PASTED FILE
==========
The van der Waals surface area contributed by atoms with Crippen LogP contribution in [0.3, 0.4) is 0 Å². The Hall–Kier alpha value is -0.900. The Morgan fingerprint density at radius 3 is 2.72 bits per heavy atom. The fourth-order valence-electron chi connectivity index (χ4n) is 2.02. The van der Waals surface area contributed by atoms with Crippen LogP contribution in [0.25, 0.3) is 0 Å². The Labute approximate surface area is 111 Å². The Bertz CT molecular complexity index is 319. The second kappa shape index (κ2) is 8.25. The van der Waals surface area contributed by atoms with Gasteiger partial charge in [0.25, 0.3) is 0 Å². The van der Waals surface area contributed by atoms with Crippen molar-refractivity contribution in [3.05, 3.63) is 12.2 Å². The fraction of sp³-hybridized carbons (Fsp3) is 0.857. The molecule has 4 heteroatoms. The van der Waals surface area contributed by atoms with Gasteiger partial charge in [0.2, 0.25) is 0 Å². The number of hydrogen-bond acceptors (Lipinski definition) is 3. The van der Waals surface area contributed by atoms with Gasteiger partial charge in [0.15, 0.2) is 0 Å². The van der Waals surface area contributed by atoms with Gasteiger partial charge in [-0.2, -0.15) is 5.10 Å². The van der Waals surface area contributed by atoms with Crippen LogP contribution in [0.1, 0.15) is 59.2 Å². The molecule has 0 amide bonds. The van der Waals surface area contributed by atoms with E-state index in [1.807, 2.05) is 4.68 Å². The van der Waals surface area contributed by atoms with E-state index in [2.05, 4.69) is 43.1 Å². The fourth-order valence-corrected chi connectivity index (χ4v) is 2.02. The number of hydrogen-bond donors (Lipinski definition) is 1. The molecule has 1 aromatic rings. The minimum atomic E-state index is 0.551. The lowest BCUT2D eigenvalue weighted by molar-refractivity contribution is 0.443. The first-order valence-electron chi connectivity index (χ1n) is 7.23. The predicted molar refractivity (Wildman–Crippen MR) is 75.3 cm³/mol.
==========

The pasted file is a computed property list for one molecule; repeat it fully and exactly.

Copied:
The van der Waals surface area contributed by atoms with Crippen LogP contribution in [0.3, 0.4) is 0 Å². The Hall–Kier alpha value is -0.900. The Morgan fingerprint density at radius 3 is 2.72 bits per heavy atom. The fourth-order valence-electron chi connectivity index (χ4n) is 2.02. The van der Waals surface area contributed by atoms with Crippen LogP contribution in [0.25, 0.3) is 0 Å². The Labute approximate surface area is 111 Å². The Bertz CT molecular complexity index is 319. The second kappa shape index (κ2) is 8.25. The van der Waals surface area contributed by atoms with Gasteiger partial charge in [0.25, 0.3) is 0 Å². The van der Waals surface area contributed by atoms with Crippen molar-refractivity contribution in [3.05, 3.63) is 12.2 Å². The fraction of sp³-hybridized carbons (Fsp3) is 0.857. The molecule has 4 heteroatoms. The van der Waals surface area contributed by atoms with Gasteiger partial charge in [0.2, 0.25) is 0 Å². The number of hydrogen-bond acceptors (Lipinski definition) is 3. The van der Waals surface area contributed by atoms with Gasteiger partial charge in [0.15, 0.2) is 0 Å². The van der Waals surface area contributed by atoms with Gasteiger partial charge in [-0.2, -0.15) is 5.10 Å². The van der Waals surface area contributed by atoms with Crippen LogP contribution in [0.1, 0.15) is 59.2 Å². The molecule has 0 amide bonds. The van der Waals surface area contributed by atoms with E-state index in [1.807, 2.05) is 4.68 Å². The van der Waals surface area contributed by atoms with E-state index in [2.05, 4.69) is 43.1 Å². The fourth-order valence-corrected chi connectivity index (χ4v) is 2.02. The number of hydrogen-bond donors (Lipinski definition) is 1. The molecule has 1 aromatic rings. The minimum atomic E-state index is 0.551. The lowest BCUT2D eigenvalue weighted by molar-refractivity contribution is 0.443. The first-order valence-electron chi connectivity index (χ1n) is 7.23. The predicted molar refractivity (Wildman–Crippen MR) is 75.3 cm³/mol.